A stereotype of chaplains is that they are always serious and deal only with illness, injury and death. But Mark Merical, Raceline Ministry chaplain who serves club and pro motorcycle racing, breaks that stereotype.
“I’m very good looking,” he jokes, admitting chaplains sometimes “lie.”
“I’m also a black belt in the martial arts. So I will get people to Jesus one way or the other!”
Merical said on his first day as a chaplain 10 years ago he didn’t know what to expect. Wearing his Raceline shirt with “Chaplain” on it, he introduced himself to the riders.
“They said, ‘So, what are you doing here?’’ Merical recalled. “This happened time and time again. I said, ‘I’m the new Chaplain for WERA [Motorcycle Road Racing].’ They looked at me, puzzled. They would ask me, ‘Well, what is a chaplain?’”
Merical said he then asked what they thought a chaplain was. Answers ranged from a racing official to someone who removed dead bodies from the track to having no idea. Over the next month at races around the country, Merical heard this repeatedly. He couldn’t believe how many racers had no knowledge of God or hadn’t been to church.
Quickly Merical realized, “OK. Now I know why God for the last two years has been trying to get me and my wife to go this direction.”
Part of the group
After finishing 10 seasons of ministering to the riders for WERA and MotoAmerica, the pro motorcycle road-racing series, chaplains now are part of the fabric of the events.
“I would say a very high percentage of people at least appreciate and are happy that we are there,” Merical said. “We have a very good relationship with the racing community.”
His ministry is both predictable and unpredictable, he noted — schedules for practices, qualifiers and races are tight and strictly followed.
But the reason Merical is there constantly changes. People come to him with problems, questions and encouragement. It could be a day of horrific crashes or no injuries at all.
He has married about 40 couples, and led many people to Christ, baptizing some. Unless needed elsewhere, Merical is always at the exit point of a race to applaud, hug or high-five the riders.
“I’ve had several who stopped, full gear, still sitting on their motorcycle, lean over and give me a hug and start sobbing; grown men that you would not want to see in a back alley, just sobbing on your shoulder, not saying a word. But you know exactly why they’re sobbing. It’s the coolest thing.”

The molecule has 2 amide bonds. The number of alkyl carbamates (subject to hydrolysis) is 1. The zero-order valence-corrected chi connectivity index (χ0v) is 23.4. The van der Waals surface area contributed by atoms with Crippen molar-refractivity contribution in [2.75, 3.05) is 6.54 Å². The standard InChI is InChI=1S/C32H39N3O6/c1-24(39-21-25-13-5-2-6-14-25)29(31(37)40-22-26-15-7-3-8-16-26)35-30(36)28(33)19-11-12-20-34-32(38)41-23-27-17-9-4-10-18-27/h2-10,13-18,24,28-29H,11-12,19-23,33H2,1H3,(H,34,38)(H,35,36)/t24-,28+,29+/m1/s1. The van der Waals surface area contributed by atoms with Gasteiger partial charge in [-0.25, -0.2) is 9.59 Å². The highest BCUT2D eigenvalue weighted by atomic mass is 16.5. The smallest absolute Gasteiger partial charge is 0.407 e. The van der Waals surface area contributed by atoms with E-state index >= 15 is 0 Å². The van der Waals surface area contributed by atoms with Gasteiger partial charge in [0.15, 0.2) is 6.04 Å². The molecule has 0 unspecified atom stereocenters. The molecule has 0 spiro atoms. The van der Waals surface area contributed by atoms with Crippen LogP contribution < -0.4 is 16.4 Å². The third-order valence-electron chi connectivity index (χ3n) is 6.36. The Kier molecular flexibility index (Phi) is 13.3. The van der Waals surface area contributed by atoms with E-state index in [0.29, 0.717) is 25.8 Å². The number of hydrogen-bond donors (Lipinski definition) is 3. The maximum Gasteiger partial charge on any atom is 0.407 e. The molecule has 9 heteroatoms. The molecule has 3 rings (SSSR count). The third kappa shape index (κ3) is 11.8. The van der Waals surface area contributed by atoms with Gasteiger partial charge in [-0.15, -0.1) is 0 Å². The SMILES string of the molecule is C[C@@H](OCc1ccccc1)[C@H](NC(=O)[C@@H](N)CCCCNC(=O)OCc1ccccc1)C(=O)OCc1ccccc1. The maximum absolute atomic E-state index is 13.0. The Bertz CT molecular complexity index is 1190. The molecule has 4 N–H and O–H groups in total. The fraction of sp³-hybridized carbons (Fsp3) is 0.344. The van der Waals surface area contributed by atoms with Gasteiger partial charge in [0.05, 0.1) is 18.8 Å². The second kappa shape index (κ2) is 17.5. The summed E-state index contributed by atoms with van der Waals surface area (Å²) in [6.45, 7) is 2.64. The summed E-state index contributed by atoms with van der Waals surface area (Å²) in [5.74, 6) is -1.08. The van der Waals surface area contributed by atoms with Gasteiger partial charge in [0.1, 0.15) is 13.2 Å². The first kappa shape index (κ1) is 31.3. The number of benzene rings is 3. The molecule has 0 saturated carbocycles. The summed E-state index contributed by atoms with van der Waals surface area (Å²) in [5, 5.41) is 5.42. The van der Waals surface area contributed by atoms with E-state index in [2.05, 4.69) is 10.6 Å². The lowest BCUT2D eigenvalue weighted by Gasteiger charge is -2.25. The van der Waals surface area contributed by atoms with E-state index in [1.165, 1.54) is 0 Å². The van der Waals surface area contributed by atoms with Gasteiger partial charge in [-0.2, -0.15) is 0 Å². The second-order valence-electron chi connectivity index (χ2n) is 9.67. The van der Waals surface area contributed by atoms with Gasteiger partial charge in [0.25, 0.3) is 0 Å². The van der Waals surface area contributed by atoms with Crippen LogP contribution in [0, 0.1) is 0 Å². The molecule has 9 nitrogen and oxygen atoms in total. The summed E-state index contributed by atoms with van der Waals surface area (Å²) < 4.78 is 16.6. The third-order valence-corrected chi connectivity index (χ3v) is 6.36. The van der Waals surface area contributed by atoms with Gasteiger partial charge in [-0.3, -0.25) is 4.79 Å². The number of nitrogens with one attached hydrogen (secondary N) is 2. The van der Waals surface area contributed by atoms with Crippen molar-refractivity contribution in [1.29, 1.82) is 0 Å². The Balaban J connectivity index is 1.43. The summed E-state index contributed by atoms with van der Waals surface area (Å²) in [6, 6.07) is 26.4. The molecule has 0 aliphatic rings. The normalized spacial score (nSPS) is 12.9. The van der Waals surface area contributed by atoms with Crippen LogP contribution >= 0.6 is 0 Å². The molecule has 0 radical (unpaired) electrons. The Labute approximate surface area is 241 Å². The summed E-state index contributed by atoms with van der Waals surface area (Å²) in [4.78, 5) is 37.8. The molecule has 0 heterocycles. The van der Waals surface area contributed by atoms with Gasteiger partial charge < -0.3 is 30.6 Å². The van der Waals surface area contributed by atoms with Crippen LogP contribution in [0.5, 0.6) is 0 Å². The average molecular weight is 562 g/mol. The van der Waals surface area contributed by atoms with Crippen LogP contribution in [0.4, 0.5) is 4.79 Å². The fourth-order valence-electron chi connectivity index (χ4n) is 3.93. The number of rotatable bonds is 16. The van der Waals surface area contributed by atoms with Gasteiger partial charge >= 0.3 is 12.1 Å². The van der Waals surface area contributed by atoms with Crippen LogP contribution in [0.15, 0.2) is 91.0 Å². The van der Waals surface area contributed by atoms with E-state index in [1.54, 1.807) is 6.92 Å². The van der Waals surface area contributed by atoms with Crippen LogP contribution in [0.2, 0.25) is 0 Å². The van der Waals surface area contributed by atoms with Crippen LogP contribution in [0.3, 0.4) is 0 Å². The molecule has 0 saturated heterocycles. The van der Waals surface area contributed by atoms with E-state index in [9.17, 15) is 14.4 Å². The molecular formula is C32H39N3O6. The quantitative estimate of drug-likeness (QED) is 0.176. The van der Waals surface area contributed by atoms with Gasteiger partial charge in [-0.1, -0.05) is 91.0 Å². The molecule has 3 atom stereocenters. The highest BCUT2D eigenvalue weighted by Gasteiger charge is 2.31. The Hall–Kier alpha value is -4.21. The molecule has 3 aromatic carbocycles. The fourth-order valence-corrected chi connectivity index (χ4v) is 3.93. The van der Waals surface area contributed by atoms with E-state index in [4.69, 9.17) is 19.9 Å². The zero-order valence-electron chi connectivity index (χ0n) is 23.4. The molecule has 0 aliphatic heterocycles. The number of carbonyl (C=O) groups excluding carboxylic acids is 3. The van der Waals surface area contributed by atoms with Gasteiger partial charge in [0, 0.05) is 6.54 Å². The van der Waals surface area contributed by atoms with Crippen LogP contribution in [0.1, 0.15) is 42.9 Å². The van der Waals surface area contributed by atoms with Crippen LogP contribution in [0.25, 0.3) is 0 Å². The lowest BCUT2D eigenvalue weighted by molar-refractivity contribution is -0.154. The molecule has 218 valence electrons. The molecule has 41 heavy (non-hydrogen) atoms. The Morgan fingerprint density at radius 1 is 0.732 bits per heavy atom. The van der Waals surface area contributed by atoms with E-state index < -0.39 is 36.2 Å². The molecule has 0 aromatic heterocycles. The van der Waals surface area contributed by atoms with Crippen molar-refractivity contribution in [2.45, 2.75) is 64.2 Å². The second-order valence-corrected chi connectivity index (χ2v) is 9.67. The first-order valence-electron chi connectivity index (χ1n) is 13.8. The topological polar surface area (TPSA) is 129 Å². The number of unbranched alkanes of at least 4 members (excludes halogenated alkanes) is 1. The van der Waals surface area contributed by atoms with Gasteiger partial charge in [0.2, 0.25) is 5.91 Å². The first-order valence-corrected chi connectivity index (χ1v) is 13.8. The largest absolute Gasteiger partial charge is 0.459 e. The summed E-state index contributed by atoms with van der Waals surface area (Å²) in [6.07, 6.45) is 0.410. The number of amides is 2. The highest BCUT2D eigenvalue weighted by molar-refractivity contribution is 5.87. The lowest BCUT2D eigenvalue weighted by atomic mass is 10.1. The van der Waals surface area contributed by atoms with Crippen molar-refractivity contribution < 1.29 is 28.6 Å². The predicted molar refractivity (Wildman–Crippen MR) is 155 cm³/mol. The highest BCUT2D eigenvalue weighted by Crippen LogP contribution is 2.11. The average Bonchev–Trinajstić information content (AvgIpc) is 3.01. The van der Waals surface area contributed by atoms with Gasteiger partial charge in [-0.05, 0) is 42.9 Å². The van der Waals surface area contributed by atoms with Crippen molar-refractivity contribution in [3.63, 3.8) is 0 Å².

The difficult part
The “stereotypical” portion of a chaplain’s role is most difficult — though motorcycle racing is safer than people think, there is still a high chance for injury or death. Sometimes Merical accompanies an injured or dying rider to the hospital and other times he stays back to help deal with other riders’ emotions.
“Unfortunately, that’s just part of it and all the riders know,” Merical said. “We don’t talk about it unless someone asks me, but everybody knows. They literally are seconds, inches, away from death. Their top speeds are 160-180 miles per hour; they are going around corners 100—120 miles per hour on a tiny piece of tread on the edge of their tires.
“They all know it, but they are so passionate about their sport that they do it anyway.”
Merical’s hope is for the riders and their families to be as passionate about Jesus, he said, quoting Acts 20:24.
“I have to say, there is no question, none whatsoever, no doubt at all, that God gave us this ministry. That’s what we want people to know, about the love and the grace of God and what Jesus did for them in dying on the cross for their sins so they might have life eternal. That verse seems to really sum up what our hope and desires are for our track family,” Merical said.
He and his wife Dawn left full-time ministry to become “missionaries” to the motorcycle world, and are dependent on donations. In the offseason Merical holds Facebook chapel services and records a now-top-20-ranked podcast called, “Raceline Podcast,” suggested by his daughter Brittany. For more information visit RacelineMinistry.com.